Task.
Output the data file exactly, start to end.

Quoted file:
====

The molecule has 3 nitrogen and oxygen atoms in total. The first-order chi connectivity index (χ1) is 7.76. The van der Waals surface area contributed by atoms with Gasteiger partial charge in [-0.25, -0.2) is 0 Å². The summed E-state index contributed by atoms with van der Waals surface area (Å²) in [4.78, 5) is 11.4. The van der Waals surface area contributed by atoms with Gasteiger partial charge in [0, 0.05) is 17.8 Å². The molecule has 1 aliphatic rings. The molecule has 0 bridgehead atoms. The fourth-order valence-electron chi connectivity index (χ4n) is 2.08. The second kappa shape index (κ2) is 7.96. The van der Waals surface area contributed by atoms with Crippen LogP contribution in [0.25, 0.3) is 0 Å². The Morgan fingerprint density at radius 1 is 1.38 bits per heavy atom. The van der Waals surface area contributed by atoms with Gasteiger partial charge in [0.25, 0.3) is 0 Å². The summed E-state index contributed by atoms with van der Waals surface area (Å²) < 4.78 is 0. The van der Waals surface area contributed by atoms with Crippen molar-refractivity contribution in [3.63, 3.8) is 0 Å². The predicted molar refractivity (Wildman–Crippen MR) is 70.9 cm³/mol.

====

The molecule has 3 nitrogen and oxygen atoms in total. The first-order chi connectivity index (χ1) is 7.76. The van der Waals surface area contributed by atoms with Gasteiger partial charge in [-0.25, -0.2) is 0 Å². The summed E-state index contributed by atoms with van der Waals surface area (Å²) in [4.78, 5) is 11.4. The van der Waals surface area contributed by atoms with Gasteiger partial charge in [0, 0.05) is 17.8 Å². The molecule has 1 aliphatic rings. The molecule has 0 bridgehead atoms. The fourth-order valence-electron chi connectivity index (χ4n) is 2.08. The second kappa shape index (κ2) is 7.96. The van der Waals surface area contributed by atoms with Crippen LogP contribution in [0.25, 0.3) is 0 Å². The Morgan fingerprint density at radius 1 is 1.38 bits per heavy atom. The van der Waals surface area contributed by atoms with Gasteiger partial charge in [0.25, 0.3) is 0 Å². The summed E-state index contributed by atoms with van der Waals surface area (Å²) < 4.78 is 0. The van der Waals surface area contributed by atoms with Crippen molar-refractivity contribution in [3.63, 3.8) is 0 Å². The predicted molar refractivity (Wildman–Crippen MR) is 70.9 cm³/mol.